Strategies for Developing Bioherbicides for Sustainable Weed Management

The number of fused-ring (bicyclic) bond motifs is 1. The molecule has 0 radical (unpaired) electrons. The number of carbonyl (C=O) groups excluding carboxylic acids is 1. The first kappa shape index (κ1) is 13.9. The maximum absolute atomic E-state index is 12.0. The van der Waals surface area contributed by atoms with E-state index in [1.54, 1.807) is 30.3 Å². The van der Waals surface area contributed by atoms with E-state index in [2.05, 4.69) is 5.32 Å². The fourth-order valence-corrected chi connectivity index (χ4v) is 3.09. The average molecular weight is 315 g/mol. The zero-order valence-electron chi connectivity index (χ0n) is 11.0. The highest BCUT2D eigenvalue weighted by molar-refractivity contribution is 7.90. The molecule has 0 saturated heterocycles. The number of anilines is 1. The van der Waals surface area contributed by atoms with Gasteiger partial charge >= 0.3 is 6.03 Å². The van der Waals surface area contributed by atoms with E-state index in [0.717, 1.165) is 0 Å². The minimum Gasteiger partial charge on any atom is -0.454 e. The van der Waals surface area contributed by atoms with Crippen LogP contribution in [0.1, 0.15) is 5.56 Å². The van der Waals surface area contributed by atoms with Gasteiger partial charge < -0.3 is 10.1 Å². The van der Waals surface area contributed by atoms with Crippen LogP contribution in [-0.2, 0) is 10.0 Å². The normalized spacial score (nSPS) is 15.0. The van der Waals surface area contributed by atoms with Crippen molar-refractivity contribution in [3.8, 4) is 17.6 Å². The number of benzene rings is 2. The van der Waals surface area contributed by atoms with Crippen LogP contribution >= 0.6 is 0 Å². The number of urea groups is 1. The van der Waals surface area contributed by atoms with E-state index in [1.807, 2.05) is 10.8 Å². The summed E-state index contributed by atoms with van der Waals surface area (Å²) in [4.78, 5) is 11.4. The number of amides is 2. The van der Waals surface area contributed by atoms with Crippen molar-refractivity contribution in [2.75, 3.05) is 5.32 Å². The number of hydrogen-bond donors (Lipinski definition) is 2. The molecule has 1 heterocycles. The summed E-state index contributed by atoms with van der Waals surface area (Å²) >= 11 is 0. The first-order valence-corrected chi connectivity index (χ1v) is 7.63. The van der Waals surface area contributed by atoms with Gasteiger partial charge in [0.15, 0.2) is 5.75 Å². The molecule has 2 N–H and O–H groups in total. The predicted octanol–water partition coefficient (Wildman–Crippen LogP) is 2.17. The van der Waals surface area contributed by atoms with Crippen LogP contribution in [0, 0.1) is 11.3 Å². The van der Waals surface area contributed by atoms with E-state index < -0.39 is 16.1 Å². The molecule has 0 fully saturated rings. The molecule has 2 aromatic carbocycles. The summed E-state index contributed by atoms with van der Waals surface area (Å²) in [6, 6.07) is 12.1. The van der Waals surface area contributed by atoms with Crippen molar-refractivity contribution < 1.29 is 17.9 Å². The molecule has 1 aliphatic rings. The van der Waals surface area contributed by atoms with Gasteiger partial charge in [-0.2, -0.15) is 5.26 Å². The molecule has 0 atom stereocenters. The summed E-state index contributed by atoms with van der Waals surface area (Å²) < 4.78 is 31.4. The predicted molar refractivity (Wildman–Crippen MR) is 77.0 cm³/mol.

Although the utilization of microbial plant pathogens for biological control of weeds was first conceptualized in the early 1900s, significantly greater attention and research in pursuit of specific fungal pathogens for control of target weed species did not begin until the 1970s. Several recent reviews have described the various types of biological control approaches and provide examples of pathogens that have been successfully commercialized or are at various stages of development (Charudattan, 1991; Watson, 1991; TeBeest, Yang, and Cisar, 1992; Boyetchko, 1999; Rosskopf, Charudattan, and Kadir, 1999; Charudattan, 2000; Boyetchko et al., 2002). Despite the accumulated wealth of information on biological weed control, examples of their application as components of integrated pest management (IPM) programs are often limited. This differs in comparison to the numerous studies on biocontrol of insects, but is most likely a result of the significantly greater and long-standing activity in biocontrol by entomologists over the past 100 years or so (Mason and Huber, 2002).